Low yields do not have to mean low return. (Of course, sometimes Low Yield could equal Low Return, but there’s no math symbol for “does not always equal.”)
Buy and hold bond investors generally know what their “upside” is–the Yield to Maturity. (With the caveat that YTM makes some assumptions that may end up over-or-understating the actual yield earned through the maturity date. I’ll save that discussion for another time, but contact me if you have a question about that.)
Active investors seek to combine the coupon income with capital gains. Consequently, total return indices calculate the combination of interest earned with the gain or loss in market value based on the changes in rates for the period. Total return can be negative–if the amount of principal lost is greater than the amount of interest income earned. Muni bond investors especially should be mindful that capital gains are taxable.
For January 2016, Barclays reports the following total returns (these are not annualized):
- U.S. Aggregate 1.38%
- Muni Bond 1.19%
Why should you care? Because there are so many voices trying to encourage investors to time interest rates, they can’t be faulted for thinking that they should avoid bonds when rates are low. However, most often, the best course is more nuanced than the black and white counsel of buy/don’t buy bonds.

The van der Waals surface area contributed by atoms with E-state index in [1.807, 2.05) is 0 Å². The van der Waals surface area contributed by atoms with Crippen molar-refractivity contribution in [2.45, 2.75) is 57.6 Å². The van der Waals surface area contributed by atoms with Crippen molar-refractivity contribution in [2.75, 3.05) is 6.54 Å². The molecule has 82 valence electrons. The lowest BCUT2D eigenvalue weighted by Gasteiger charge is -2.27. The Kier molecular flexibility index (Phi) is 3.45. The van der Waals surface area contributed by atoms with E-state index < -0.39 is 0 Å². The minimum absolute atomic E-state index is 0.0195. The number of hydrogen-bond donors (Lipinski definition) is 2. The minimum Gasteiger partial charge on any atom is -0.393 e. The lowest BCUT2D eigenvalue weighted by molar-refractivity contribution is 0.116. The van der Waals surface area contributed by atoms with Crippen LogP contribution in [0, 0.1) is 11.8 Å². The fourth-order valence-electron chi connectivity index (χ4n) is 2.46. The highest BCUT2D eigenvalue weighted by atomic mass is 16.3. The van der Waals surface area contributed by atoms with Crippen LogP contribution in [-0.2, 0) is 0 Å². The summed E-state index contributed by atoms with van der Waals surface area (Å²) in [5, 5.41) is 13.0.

It always depends on the goals of the investor–if the objective is to achieve a particular goal, bonds are generally included first and foremost as a non-correlating asset for the equity allocation. Most investors need equity risk for long-term growth, but the biggest influence on reaching a goal is not necessarily the amount earned–very often it can be the amount of losses avoided. (See Andy Martin’s excellent book, DollorLogic for a very readable discussion on this.) To reduce the risk of losses, inlcude a variety of non-correlating assets in the portfolio, so that if equities go down, the non-correlating assets should go up, and vice versa (ideally).
So the next time someone suggests that you avoid bonds because “rates are low,” remember that low rates don’t have to mean low return, and of course–as we’ve seen recently–low rates CAN go lower. (If you want to read more, I have written before about How to Time Interest Rates.)